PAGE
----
Microphthalmia is a congenital ocular deformation characterized by abnormally small eyes, with or without structural abnormalities (Le et al., 2012). Microphthalmia can occur as a consequence of a number of potential mechanisms, including but not limited to general developmental delay, increased cell death, reduced cell proliferation, and reduced cell differentiation within the developing eye (Stenkamp et al., 2002).

How It Is Measured or Detected

A description of the type(s) of measurements that can be employed to evaluate the KE and the relative level of scientific confidence in those measurements.These can range from citation of specific validated test guidelines, citation of specific methods published in the peer reviewed literature, or outlines of a general protocol or approach (e.g., a protein may be measured by ELISA). Do not provide detailed protocols. More help
  • Use of plasticine spherical ball (Brooke et al., 1999)
  • Ocular biometry (Kang and Wildsoet, 2016)
  • Relative eye size: larger corneal diameters relative to the axial length or larger eye diameter relative to body length (Baumann et al., 2016; Hall, 2008) determined by morphological analysis with electromicroscopy or analysis of digital images
  • Morphological live imaging + Aqueous outflow tract visualization (Chawla et al., 2018)

Domain of Applicability

A description of the scientific basis for the indicated domains of applicability and the WoE calls (if provided).  More help

Taxonomic applicability: Applicable to a large range of species. For instance, eye length is positively correlated with visual acuity across mammals  (Heesy and Hall 2010; Veilleux and Kirk 2014), birds (Hall and Heesy 2011), and  fishes (Baumann et al., 2016; Caves et al., 2017; Corral-López et al., 2017).

Sex applicability: Difference in male/female probably due to general differences in body size, highlighted by some studies (Corral-López et al., 2017; Svanbäck and Johansson, 2019).


List of the literature that was cited for this KE description. More help

Baumann, L., Ros, A., Rehberger, K., Neuhauss, S.C.F., Segner, H., 2016. Thyroid disruption in zebrafish (Danio rerio) larvae: Different molecular response patterns lead to impaired eye development and visual functions. Aquat. Toxicol. 172, 44–55.

Bejarano-Escobar, R., Blasco, M., DeGrip, W.J., Oyola-Velasco, J.A., Martín-Partido, G., Francisco-Morcillo, J., 2010. Eye development and retinal differentiation in an altricial fish species, the senegalese sole (Solea senegalensis, Kaup 1858). J. Exp. Zool. Part B Mol. Dev. Evol. 314 B, 580–605.

Brooke, M.D.L., Hanley, S., Laughlin, S.B., 1999. The scaling of eye size with body mass in birds. Proc. R. Soc. B Biol. Sci. 266, 405–412.

Caves, E.M., Sutton, T.T., Johnsen, S., 2017. Visual acuity in ray-finned fishes correlates with eye size and habitat. J. Exp. Biol. 220, 1586–1596.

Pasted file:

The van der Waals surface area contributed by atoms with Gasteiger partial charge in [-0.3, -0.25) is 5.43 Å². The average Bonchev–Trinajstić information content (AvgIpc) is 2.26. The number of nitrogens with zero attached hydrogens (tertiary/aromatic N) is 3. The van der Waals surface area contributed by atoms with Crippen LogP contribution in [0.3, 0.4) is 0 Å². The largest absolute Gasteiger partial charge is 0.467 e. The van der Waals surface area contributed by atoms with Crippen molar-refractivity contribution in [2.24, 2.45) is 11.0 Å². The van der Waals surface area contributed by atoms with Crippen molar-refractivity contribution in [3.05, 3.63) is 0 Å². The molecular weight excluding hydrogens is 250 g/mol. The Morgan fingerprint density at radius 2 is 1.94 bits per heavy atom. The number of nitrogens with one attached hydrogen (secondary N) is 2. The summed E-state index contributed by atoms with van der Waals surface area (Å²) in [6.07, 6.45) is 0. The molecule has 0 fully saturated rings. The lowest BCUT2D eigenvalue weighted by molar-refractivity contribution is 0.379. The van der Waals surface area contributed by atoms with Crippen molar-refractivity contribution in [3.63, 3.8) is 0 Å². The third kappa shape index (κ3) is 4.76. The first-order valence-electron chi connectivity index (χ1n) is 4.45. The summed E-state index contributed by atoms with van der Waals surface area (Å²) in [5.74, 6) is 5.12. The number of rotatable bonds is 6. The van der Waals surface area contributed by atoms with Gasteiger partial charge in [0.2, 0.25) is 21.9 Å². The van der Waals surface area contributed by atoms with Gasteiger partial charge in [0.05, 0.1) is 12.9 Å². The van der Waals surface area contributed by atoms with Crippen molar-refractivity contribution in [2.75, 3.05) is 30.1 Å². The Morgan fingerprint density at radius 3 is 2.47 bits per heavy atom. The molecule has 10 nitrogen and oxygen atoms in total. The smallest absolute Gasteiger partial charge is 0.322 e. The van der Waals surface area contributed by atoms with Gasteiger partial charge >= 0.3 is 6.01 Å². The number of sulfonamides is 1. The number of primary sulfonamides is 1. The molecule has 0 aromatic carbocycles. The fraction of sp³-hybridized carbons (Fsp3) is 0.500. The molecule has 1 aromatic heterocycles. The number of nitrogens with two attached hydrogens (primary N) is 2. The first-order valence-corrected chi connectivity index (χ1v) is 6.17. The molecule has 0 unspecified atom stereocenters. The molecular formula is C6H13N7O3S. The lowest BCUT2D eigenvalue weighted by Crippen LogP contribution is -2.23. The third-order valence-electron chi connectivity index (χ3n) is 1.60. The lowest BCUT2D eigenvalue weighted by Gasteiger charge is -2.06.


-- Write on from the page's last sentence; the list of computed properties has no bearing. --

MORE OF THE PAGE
Chawla, B., Swain, W., Williams, A.L., Bohnsack, B.L., 2018. Retinoic acid maintains function of neural crest–derived ocular and craniofacial structures in adult zebrafish. Investig. Ophthalmol. Vis. Sci. 59, 1924–1935.

Corral-López, A., Garate-Olaizola, M., Buechel, S.D., Kolm, N., Kotrschal, A., 2017. On the role of body size, brain size, and eye size in visual acuity. Behav. Ecol. Sociobiol. 71.

Hall, M.I., 2008. Comparative analysis of the size and shape of the lizard eye. Zoology 111, 62–75.

Kang, P., Wildsoet, C.F., 2016. Acute and short-term changes in visual function with multifocal soft contact lens wear in young adults. Contact Lens Anterior Eye 39, 133–140.

Karvonen, A., Seppälä, O., 2008. Eye fluke infection and lens size reduction in fish: A quantitative analysis. Dis. Aquat. Organ. 80, 21–26.

Kashyap, B., Frederickson, L.C., & Stenkamp, D.L., 2008. Mechanisms for persistent microphthalmia following ethanol exposure during retinal neurogenesis in zebrafish embryos. Vis. Neurosci. 24(3), 409–421.

Kirk, E.C., 2006. Effects of activity pattern on eye size and orbital aperture size in primates. J. Hum. Evol. 51, 159–170.

Le, H.G., Dowling, J.E., & Cameron, D.J., 2012. Early retinoic acid deprivation in developing zebrafish results in microphthalmia. Vis. Neurosci. 29(4–5), 219–228.

Marsh-Armstrong, N., Mccaffery, P., Gilbert, W., Dowling, J.E., & Dräger, U.C., 1994. Retinoic acid is necessary for development of the ventral retina in zebrafish. Proc. Natl. Acad. Sci. U S A. 91(15), 7286–7290.

Ross, C.F., Kirk, E.C., 2007. Evolution of eye size and shape in primates. J. Hum. Evol. 52, 294–313.

Stenkamp, D.L., Frey, R.A., Mallory, D.E., & Shupe, E.E., 2002. Embryonic Retinal Gene Expression in Sonic-You Mutant Zebrafish. Dev. Dyn., 225, 344–350.

Svanbäck, R., Johansson, F., 2019. Predation selects for smaller eye size in a vertebrate: Effects of environmental conditions and sex. Proc. R. Soc. B Biol. Sci. 286.

Wold, M., Beckmann, M., Poitra, S., Espinoza, A., Longie, R., Mersereau, E., Darland, D.C., Darland, T., 2017. The longitudinal effects of early developmental cadmium exposure on conditioned place preference and cardiovascular physiology in zebrafish. Aquat. Toxicol. 191, 73–84.